I grew up in a house in Long Island City, Queens that my great-grandparents bought almost 100 years ago. There was an apartment upstairs and over the years the downstairs was a paint store, my grandfather’s butcher shop, and a candy store that turned out to be a front for a fraud and hijacking ring. (My parents got wise when they found the house surrounded by armed FBI agents. Their phones were tapped for about three months afterwards.) After my sister was born my parents took over both floors, knocked down all the walls and called it a loft.
Despite its name, Long Island City is not a part of Long Island (hmph) – but is the area of Queens closest to Manhattan, right over the 59th street/Queensboro bridge. Before LIC was condos and 20-somethings dancing at Warm Up, it was factories that everyone knew were sweatshops and sex workers lined the blocks as soon as it hit 6pm. Most mornings, my mom put on gloves and picked up used condoms thrown from car windows in front of our house and into our yard. Our ‘yard’, really – 250 square feet of uneven concrete. It doubled as a parking space after my parents poured cement on the curb to make a ramp and built swinging gates to open it up the street – a not so legal move to stop our car tires from being stolen and the windows smashed.
There was a lone space of dirt at the cracked intersections of concrete. When I was a toddler, my parents planted a cherry tree there that grew bigger than they ever expected. Its branches reached over the gate so fully that people walking by could pluck off cherries without breaking their stride. My sister and I would watch for the cherries – the greening of the branches, then the white flowers, then the fruit – and fought over who would climb highest on the ladder to pick the “best” ones.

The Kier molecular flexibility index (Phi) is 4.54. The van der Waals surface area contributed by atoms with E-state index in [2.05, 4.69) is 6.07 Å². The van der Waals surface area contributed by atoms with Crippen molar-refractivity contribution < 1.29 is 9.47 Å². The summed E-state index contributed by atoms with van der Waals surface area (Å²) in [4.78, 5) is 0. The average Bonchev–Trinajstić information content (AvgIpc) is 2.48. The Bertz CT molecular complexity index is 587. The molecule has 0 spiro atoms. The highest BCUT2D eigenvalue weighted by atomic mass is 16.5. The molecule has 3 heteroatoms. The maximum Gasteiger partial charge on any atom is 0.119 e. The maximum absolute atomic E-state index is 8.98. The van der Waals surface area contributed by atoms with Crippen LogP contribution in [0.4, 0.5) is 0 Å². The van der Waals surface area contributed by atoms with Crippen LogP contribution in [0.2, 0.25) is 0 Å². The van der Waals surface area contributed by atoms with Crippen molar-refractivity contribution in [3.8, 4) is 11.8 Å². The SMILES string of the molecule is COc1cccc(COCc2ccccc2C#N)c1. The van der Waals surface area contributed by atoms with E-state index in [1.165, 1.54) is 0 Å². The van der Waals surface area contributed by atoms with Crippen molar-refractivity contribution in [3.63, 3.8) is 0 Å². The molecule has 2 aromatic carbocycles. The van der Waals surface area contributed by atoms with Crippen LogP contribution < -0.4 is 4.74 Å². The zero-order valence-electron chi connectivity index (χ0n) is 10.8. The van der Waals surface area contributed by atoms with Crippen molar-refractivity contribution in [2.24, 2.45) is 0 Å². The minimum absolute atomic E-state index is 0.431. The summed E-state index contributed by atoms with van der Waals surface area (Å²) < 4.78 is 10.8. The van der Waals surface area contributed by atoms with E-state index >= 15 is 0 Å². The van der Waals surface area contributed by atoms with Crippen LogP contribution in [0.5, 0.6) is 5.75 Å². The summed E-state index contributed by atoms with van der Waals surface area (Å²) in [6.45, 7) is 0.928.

The tree started producing more cherries than my parents knew what to do with – one or two hundred pounds a year – so my father filled brown paper lunch bags and gave cherries out to neighbors, shop owners, or anyone who stopped to look at the tree.
My parents met a block from what would become my house, yard and tree when my mom was 12 and my dad was 15. They got married five years later. They leave a lot out when they talk about their childhood, but the violence comes out in dribs and drabs. I heard rumors of my father throwing a man through the window of a bowling alley for beating up his younger brother. Of my mother hiding from her drunk father and handsy uncles. Of shoplifting (my mom) and of being beaten near to death by a group of boys from a rival neighborhood (my dad). Of why you shouldn’t trust cops. My cousin told me once about my father catching a thief in our house and chasing him down the block with a hammer.
My parents loved our house, but they did not want me to go to school near there. I tested into a magnet junior high in Manhattan and started taking the subway to it when I was 11. First my parents walked me to the station – 39th BeBe Avenue on the N line – but later let me walk the three blocks by myself. When I was 12, a man masturbated in front of me on the train platform. Despite warnings from my parents about what to do in such a situation, I froze in place when it happened. He finally stopped when a train pulled in. I tapped a man in a suit coming off the train and asked for help but he didn’t stop moving. So I waited for the next train, figuring I should get to school – but got off one stop later at Queens Plaza when I couldn’t stop shaking.